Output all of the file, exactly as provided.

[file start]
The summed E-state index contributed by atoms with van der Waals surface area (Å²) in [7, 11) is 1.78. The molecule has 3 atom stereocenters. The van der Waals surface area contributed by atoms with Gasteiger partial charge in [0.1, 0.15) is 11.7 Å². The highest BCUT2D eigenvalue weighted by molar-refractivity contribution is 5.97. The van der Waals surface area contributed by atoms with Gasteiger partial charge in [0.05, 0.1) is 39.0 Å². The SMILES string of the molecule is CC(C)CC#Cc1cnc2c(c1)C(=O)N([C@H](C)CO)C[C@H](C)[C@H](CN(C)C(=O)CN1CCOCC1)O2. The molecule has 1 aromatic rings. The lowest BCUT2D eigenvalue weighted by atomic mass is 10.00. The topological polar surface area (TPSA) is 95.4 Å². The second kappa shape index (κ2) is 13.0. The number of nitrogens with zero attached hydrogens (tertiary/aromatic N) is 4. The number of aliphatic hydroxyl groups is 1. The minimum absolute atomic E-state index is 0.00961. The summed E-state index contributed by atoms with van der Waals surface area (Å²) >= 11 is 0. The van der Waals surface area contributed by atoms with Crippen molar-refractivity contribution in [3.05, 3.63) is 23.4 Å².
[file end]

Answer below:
The summed E-state index contributed by atoms with van der Waals surface area (Å²) in [7, 11) is 1.78. The molecule has 3 atom stereocenters. The van der Waals surface area contributed by atoms with Gasteiger partial charge in [0.1, 0.15) is 11.7 Å². The highest BCUT2D eigenvalue weighted by molar-refractivity contribution is 5.97. The van der Waals surface area contributed by atoms with Gasteiger partial charge in [0.05, 0.1) is 39.0 Å². The SMILES string of the molecule is CC(C)CC#Cc1cnc2c(c1)C(=O)N([C@H](C)CO)C[C@H](C)[C@H](CN(C)C(=O)CN1CCOCC1)O2. The molecule has 1 aromatic rings. The lowest BCUT2D eigenvalue weighted by atomic mass is 10.00. The topological polar surface area (TPSA) is 95.4 Å². The second kappa shape index (κ2) is 13.0. The number of nitrogens with zero attached hydrogens (tertiary/aromatic N) is 4. The number of aliphatic hydroxyl groups is 1. The minimum absolute atomic E-state index is 0.00961. The summed E-state index contributed by atoms with van der Waals surface area (Å²) >= 11 is 0. The van der Waals surface area contributed by atoms with Crippen molar-refractivity contribution in [3.05, 3.63) is 23.4 Å².